My Year in Nonfiction: 2019

Today I’m joining Nonfiction November (for the very first time!) to share my nonfiction year in review. If you’re unfamiliar with Nonfiction November, it’s a month of blog posts dedicated to nonfiction. Five book bloggers join together to celebrate this often overlooked genre. For the first week, Julz of Julz Reads, is our host!

We’re sharing highlights of our nonfiction reads in 2019. I’m well aware that I’m not exactly a prolific nonfiction reader, but I assumed I’d have at least 5 or 6 books to sort through. Wrong! I can’t believe it, but I only read 3 nonfiction books so far this year! Clearly Nonfiction November has come at the right time. Since there are so few, I’ll share mini reviews of each of my nonfiction reads this year. I’ll also let you know which was my favorite!

Usually if I read nonfiction, I cover a range of topics. That’s obvious with my selections for 2019. Included in my list is a memoir, a book about Christianity, and a hilarious reflection on motherhood. The more surprising fact is that no narrative nonfiction made the list. Usually these are my favorite types of nonfiction (and I’m actually planning a full list of the best options later this month)! Read on to find out my thoughts about the three nonfiction books I read this year.


My 2019 Nonfiction Reads

Comfort Me With Apples by Ruth Reichl

Maybe this book was the reason I haven’t read much nonfiction this year. Sadly, it was one of my least favorite books overall in 2019 so far. I’ve read a few of Reichl’s other books and absolutely adored them, so I had high hopes for this too. Unfortunately, I found myself reading about her questionable personal choices and failing marriage rather than enticing foodie moments.





The Problem of God by Mark Clark

I first heard about this book from the pastor of my church. He preached a sermon series focused on understanding the difficult questions skeptics have about Christianity. At the end, he encouraged us to read Mark Clark’s book for more detailed discussions. Mark Clark certainly isn’t the only author to tackle this topic, but his method is approachable and easy to understand. I appreciated that it wasn’t 400 pages long and each topic was broken down into separate chapters. I highly recommend for those who have questions about Christianity’s take on science, the accuracy of the Bible, the nature of Jesus, and more.




#IMomSoHard by Kristin Hensley and Jen Smedley

My most recent nonfiction read was actually an audiobook. Kristin and Jen share their hilarious and sometimes sentimental take on the reality of motherhood. From pregnancy to mom fashion to dealing with husbands, they don’t hold back! I related to so much of the content in this book and loved hearing how other moms deal with the joys and stresses that come with parenting. This is easily my favorite nonfiction read of 2019 so far and one of my top overall books as well.





What was your favorite nonfiction book of 2019? Did you read any that you disliked?


  1. I’m not much of a nonfiction reader either, but there are times I love it, if I get the right one for me – which is why I love getting nonfiction recommendations from others who read mostly novels as well 😉 Have been meaning to try out some Ruth Reichl, but good to know I should pick up one of her other books instead of this one!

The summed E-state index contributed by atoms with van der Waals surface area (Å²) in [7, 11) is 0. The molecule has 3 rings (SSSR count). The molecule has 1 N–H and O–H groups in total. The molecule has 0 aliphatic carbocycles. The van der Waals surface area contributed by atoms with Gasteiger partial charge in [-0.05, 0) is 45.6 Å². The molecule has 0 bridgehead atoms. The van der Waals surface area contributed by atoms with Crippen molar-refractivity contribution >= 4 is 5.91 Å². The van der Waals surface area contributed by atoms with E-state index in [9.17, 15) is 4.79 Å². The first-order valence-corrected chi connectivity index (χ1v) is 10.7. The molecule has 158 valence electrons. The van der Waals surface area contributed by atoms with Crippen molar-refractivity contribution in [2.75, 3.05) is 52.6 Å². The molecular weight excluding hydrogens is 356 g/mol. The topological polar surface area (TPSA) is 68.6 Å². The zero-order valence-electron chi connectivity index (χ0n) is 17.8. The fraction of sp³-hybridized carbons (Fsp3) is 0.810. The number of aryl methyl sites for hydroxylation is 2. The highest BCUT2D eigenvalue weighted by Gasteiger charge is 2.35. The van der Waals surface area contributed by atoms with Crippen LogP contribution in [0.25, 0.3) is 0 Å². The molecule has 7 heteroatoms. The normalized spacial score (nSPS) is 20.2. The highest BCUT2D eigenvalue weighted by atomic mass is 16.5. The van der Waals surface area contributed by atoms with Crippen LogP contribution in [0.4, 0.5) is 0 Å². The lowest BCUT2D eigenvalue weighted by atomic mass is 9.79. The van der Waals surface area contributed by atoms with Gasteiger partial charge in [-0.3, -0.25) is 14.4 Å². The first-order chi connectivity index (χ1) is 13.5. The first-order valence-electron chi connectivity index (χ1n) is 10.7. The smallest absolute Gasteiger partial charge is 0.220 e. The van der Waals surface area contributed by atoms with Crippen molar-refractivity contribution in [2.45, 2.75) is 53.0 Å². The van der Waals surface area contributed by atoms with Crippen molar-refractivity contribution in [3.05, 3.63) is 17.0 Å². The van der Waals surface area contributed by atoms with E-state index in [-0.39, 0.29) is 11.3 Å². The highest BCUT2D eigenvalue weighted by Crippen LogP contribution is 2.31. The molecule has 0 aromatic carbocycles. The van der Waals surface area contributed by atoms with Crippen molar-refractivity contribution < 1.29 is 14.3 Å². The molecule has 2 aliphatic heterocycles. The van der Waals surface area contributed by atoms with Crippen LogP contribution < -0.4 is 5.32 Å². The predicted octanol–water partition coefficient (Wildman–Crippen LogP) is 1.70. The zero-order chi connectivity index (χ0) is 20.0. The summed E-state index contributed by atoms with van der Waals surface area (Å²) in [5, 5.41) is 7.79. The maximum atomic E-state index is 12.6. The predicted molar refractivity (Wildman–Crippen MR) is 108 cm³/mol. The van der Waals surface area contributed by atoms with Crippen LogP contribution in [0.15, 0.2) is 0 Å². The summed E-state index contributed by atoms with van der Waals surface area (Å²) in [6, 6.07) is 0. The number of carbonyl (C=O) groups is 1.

I’ve done more audiobooks than usual this year, which I find to be a great way to get in nonfiction – Michelle Obama’s Becoming was SO good, as was Trevor Noah’s Born a Crime. Currently in the middle of Dani Shapiro’s Inheritance, which is also great.

    1. I think audiobooks may be my best format for nonfiction too! I often love hearing the author read their own work. I would highly recommend Garlic and Sapphires by Ruth Reichl. Her novel, Delicious!, is also fantastic.

  2. #imomsohard is definitely one of my favorite reads this year too! I also listened to it as an audiobook, which I think made it even more perfect!


    I don’t usually read very many nonfiction either. But this year has to be a record in quite a few years, at 11. My favorite was Born to Run by Bruce Springsteen. My least favorite was one called Digital Minimalism by Cal Newport, which I liked the premise. I just didn’t like his less than practical help on carrying out his ideas. I believe this is my first time participating in Nonfiction November, so we’ll be figuring this out together. 🙂

    1. I personally loved Garlic and Sapphires, about her time spent as a NYTimes restaurant critic. Her novel, Delicious!, was also excellent!

    1. I’m looking for other Christian nonfiction to read, but haven’t found anything that catches my eye. If you have any suggestions please let me know!

  4. I am hit or miss with Reichl’s books too. I loved Garlic and Sapphires and have listed Save Me the Plums as a favorite this year. I disliked My Kitchen Year and found it to be too whiney and pretentious. I will take your advice and not read this one either!

  5. I recently read my first book by Reichl, Save Me the Plums, and I really loved hearing about her time at Gourmet. Her career sounded fascinating and there were some fantastic sounding recipes. Sorry to here your latest read of hers wasn’t as good!

    1. I imagine I’d like Save Me The Plums since it focuses on Gourmet. I loved Garlic and Sapphires which was all about her experience as a NY Times restaurant critic, so there’s hope!

  6. I love #Imomsohard videos. Their swimsuit video is perfection! I’d definitely like to read that. I’ve also wanted to read the My Favorite Murder book. I haven’t listened to their podcast in a minute, but I think I’d like the book.

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